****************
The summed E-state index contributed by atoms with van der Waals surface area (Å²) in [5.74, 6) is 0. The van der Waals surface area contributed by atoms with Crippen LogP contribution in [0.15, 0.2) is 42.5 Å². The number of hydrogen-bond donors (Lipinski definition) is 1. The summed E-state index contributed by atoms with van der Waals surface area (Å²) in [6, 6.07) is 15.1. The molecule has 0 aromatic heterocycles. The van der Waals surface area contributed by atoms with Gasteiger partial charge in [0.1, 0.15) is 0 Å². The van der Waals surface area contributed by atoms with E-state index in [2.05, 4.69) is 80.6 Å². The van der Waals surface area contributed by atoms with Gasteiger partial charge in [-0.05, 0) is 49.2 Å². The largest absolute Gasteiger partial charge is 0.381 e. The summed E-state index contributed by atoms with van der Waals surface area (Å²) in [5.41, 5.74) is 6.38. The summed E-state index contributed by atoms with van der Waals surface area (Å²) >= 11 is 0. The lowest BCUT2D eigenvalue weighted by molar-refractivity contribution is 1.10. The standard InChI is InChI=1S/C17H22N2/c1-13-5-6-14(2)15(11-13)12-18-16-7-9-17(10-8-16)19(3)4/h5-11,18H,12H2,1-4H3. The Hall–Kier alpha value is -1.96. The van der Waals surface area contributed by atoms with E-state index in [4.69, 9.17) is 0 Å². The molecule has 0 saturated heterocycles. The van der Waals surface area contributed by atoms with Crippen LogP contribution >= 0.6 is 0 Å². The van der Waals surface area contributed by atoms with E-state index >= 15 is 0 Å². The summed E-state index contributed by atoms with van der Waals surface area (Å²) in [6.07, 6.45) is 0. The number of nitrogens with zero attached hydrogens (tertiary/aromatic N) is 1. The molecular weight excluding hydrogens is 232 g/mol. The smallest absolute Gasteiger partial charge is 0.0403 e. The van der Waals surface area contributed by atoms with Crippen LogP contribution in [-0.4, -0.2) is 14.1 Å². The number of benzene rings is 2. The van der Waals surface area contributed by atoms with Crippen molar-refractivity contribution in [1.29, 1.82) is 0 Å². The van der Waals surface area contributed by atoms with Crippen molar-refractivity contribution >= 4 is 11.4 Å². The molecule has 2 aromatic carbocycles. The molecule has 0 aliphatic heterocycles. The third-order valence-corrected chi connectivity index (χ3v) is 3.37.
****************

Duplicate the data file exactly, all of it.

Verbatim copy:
The summed E-state index contributed by atoms with van der Waals surface area (Å²) in [5.74, 6) is 0. The van der Waals surface area contributed by atoms with Crippen LogP contribution in [0.15, 0.2) is 42.5 Å². The number of hydrogen-bond donors (Lipinski definition) is 1. The summed E-state index contributed by atoms with van der Waals surface area (Å²) in [6, 6.07) is 15.1. The molecule has 0 aromatic heterocycles. The van der Waals surface area contributed by atoms with Gasteiger partial charge in [0.1, 0.15) is 0 Å². The van der Waals surface area contributed by atoms with E-state index in [2.05, 4.69) is 80.6 Å². The van der Waals surface area contributed by atoms with Gasteiger partial charge in [-0.05, 0) is 49.2 Å². The largest absolute Gasteiger partial charge is 0.381 e. The summed E-state index contributed by atoms with van der Waals surface area (Å²) in [5.41, 5.74) is 6.38. The summed E-state index contributed by atoms with van der Waals surface area (Å²) >= 11 is 0. The lowest BCUT2D eigenvalue weighted by molar-refractivity contribution is 1.10. The standard InChI is InChI=1S/C17H22N2/c1-13-5-6-14(2)15(11-13)12-18-16-7-9-17(10-8-16)19(3)4/h5-11,18H,12H2,1-4H3. The Hall–Kier alpha value is -1.96. The van der Waals surface area contributed by atoms with E-state index in [4.69, 9.17) is 0 Å². The molecule has 0 saturated heterocycles. The van der Waals surface area contributed by atoms with Crippen LogP contribution >= 0.6 is 0 Å². The van der Waals surface area contributed by atoms with E-state index >= 15 is 0 Å². The summed E-state index contributed by atoms with van der Waals surface area (Å²) in [6.07, 6.45) is 0. The number of nitrogens with zero attached hydrogens (tertiary/aromatic N) is 1. The molecular weight excluding hydrogens is 232 g/mol. The smallest absolute Gasteiger partial charge is 0.0403 e. The van der Waals surface area contributed by atoms with Crippen LogP contribution in [-0.4, -0.2) is 14.1 Å². The number of benzene rings is 2. The van der Waals surface area contributed by atoms with Crippen molar-refractivity contribution in [1.29, 1.82) is 0 Å². The van der Waals surface area contributed by atoms with Crippen molar-refractivity contribution >= 4 is 11.4 Å². The molecule has 2 aromatic carbocycles. The molecule has 0 aliphatic heterocycles. The third-order valence-corrected chi connectivity index (χ3v) is 3.37.